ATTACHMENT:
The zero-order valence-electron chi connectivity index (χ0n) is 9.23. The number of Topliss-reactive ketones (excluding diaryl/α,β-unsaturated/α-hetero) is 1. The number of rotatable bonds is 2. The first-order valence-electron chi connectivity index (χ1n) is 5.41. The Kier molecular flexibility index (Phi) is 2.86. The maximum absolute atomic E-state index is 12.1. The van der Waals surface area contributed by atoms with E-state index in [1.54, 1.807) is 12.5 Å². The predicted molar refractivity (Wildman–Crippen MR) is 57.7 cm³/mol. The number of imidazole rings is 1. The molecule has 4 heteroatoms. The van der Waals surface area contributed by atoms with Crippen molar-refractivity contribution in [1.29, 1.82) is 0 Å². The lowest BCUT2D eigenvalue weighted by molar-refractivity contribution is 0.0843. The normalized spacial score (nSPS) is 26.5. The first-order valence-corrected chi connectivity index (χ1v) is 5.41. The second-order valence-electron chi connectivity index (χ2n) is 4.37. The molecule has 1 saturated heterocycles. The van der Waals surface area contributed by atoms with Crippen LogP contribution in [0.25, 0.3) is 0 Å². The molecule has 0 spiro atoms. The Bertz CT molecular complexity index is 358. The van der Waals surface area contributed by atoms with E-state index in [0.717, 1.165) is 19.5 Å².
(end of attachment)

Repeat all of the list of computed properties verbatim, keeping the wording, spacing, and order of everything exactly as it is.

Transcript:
The zero-order valence-electron chi connectivity index (χ0n) is 9.23. The number of Topliss-reactive ketones (excluding diaryl/α,β-unsaturated/α-hetero) is 1. The number of rotatable bonds is 2. The first-order valence-electron chi connectivity index (χ1n) is 5.41. The Kier molecular flexibility index (Phi) is 2.86. The maximum absolute atomic E-state index is 12.1. The van der Waals surface area contributed by atoms with E-state index in [1.54, 1.807) is 12.5 Å². The predicted molar refractivity (Wildman–Crippen MR) is 57.7 cm³/mol. The number of imidazole rings is 1. The molecule has 4 heteroatoms. The van der Waals surface area contributed by atoms with Crippen molar-refractivity contribution in [1.29, 1.82) is 0 Å². The lowest BCUT2D eigenvalue weighted by molar-refractivity contribution is 0.0843. The normalized spacial score (nSPS) is 26.5. The first-order valence-corrected chi connectivity index (χ1v) is 5.41. The second-order valence-electron chi connectivity index (χ2n) is 4.37. The molecule has 1 saturated heterocycles. The van der Waals surface area contributed by atoms with Crippen LogP contribution in [0.25, 0.3) is 0 Å². The molecule has 0 spiro atoms. The Bertz CT molecular complexity index is 358. The van der Waals surface area contributed by atoms with E-state index in [0.717, 1.165) is 19.5 Å².